Iran’s furtive hand in Iraq
Newly obtained intelligence reports indicate Iran is increasing its efforts to destabilize Iraq just as President Bush is reviewing his policy options.
While Mr. Bush is looking at changing key military and political personnel and is considering deploying 20,000 to 40,000 additional U.S. troops in a last-ditch effort to try and impose security in the chaos that Iraq has become, new intelligence reveals Iran may have other plans.
“Al-Quds Force of Iran’s Islamic Revolutionary Guards is stepping up terrorism and encouraging sectarian violence in Iraq,” says Alireza Jafarzadeh, president of Strategic Policy Consulting in Washington, an Iranian dissident who keeps close contact with the Mujahedin-e-Khalq, or MeK. It was Mr. Jafarzadeh who first revealed the existence of the Islamic Republic’s clandestine nuclear sites in Natanz and Arak in August 2002.
“There is a sharp surge in Iran’s sponsorship of terrorism and sectarian violence in the past few months,” said Mr. Jafarzadeh at a conference organized by the Iran Policy Committee, a lobby group pushing to get the MeK off the State Department’s terrorist list. Retired U.S. Air Force Gen. Thomas McInerney, an IPC member, said Mr. Jafarzadeh’s presentation was “powerful evidence” that Iran has become the primary killer of U.S. forces in Iraq.
The spike in terror activities in Iraq according to Mr. Jafarzadeh is the work of the alQuds Force, which the Iranian dissident calls “the deadliest force” within the Revolutionary Guards. Al-Quds Force is responsible for what they call “extraterritorial activities,” which Mr. Jafarzadeh says is a euphemism for terrorism.
“Nothing but terrorism,” says Mr. Jafarzadeh. “All they do is terrorism. This deadly force has been heavily involved in Iraq.”
Al-Quds Force is headquartered in the building that once used to house the U.S. Embassy in Tehran and where American diplomats were held captive for 444 days shortly after the Islamic revolution overthrew the Shah in 1979. It is from here, according to MeK sources, that alQuds Force directs all its activities in Iraq.
They secretly build improvised explosive devises, or IEDs, train, finance and arm an extensive terrorist network in Iraq, says Mr. Jafarzadeh. “Iran’s goal is to create insecurity in Iraq and compel the coalition forces to leave in order to establish an Islamic Republic in Iraq.”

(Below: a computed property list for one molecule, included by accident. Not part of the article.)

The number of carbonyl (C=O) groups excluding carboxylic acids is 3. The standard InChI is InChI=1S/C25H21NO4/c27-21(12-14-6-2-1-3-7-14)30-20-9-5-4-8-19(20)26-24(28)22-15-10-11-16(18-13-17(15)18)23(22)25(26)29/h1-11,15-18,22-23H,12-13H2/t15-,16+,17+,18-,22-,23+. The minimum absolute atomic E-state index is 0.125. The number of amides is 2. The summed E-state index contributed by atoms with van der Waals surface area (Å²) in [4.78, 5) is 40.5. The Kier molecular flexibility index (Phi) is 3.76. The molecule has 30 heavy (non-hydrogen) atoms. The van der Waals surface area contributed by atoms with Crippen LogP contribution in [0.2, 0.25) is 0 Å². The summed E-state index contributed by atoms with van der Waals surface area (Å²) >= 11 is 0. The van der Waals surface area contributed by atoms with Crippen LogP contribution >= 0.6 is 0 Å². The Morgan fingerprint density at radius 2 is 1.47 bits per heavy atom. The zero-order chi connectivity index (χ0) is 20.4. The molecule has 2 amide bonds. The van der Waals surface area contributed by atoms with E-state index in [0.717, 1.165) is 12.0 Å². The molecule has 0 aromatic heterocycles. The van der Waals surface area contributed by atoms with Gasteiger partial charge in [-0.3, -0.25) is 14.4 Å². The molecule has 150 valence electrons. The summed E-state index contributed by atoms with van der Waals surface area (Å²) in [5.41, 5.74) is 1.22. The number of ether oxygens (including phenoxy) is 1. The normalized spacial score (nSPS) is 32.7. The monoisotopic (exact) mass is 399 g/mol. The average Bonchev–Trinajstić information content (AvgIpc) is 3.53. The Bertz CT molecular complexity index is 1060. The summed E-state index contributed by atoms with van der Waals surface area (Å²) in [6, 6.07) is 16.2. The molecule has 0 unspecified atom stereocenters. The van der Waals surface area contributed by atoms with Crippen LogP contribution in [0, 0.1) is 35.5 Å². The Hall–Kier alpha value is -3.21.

This vast Iranian terrorist network is commanded by Brig. Gen. Abtahi, who formerly served in Lebanon. Gen. Abtahi is based in the Fajr Base in Ahwaz, in southwestern Iran. He is aided by a number of senior commanders, according to Mr. Jafarzadeh. “Iran has been heavily involved, to say the least, in Iraq; destabilizing the situation there, sending arms, ammunition, intelligence agents, providing training since 2003, not to mention the more than two decades of opportunity the ayatollahs had to network,” he said.
Al-Quds Force (which means Jerusalem Force) has established a command and control center in Iraq from where it runs its terror network. The Iraq network is under the command of Jamal Jaafar Mohammad Ali Ebrahimi, also known as Mehdi Mohandes.
According to the MeK, Mohandes was responsible for planning the bombing of the U.S. and the U.K. Embassies in Kuwait in the 1980s.
Interpol placed Mohandes on its wanted list in 1984. He has not traveled outside Iran since. He is considered a veteran and senior officer of the Revolutionary Guards. He has completed the command curriculum at the Islamic Revolutionary Guard Corps’ Imam Hossein University, and is on the payroll of alQuds Force.
The new terror network established in Iraq, Mr. Jafarzadeh says, was named “Hezbollah,” after Lebanon’s own Shi’ite movement with which Mohandes, a k a Ebrahimi, is allegedly in contact. The network is operational in Basra, in the south, and in the capital, Baghdad. Members undergo military and “terrorist” training in Basra. Their arms and munitions are smuggled to Basra through the Shalamche border passage.
Sustaining such a large-scale terror network demands huge sums of money. According to MeK sources, Gen. Abtahi “sends millions and millions of dollars from Ahwaz into Iraq every month.” The money is transported to Iraq by a special courier who picks up the funds in Ahwaz and carries them across the Shalamche border where “affiliate” border guards whisk him through.
Gen. McInerney urged George Bush to confront Iran’s role directly if he wants to stabilize Iraq. “Just sending more troops to Iraq doesn’t solve the problem unless you attack this problem [of Iran’s involvement],” Gen. McInerney said. “And it must be attacked in a covert way in Iran. We’re going against a very formidable enemy that thinks we will not respond.”
President Bush’s intended surge in Iraq may be too little, too late in addressing a situation that requires major surgery rather than a band-aid. It is comparable to what one observer termed “the good doctor theory.” That is when the patient is terminally ill and no amount of medicine or medical intervention will cure him, but the good doctor feels compelled to administer drugs to the patient just in order to be doing something.
Claude Salhani is international editor for United Press International.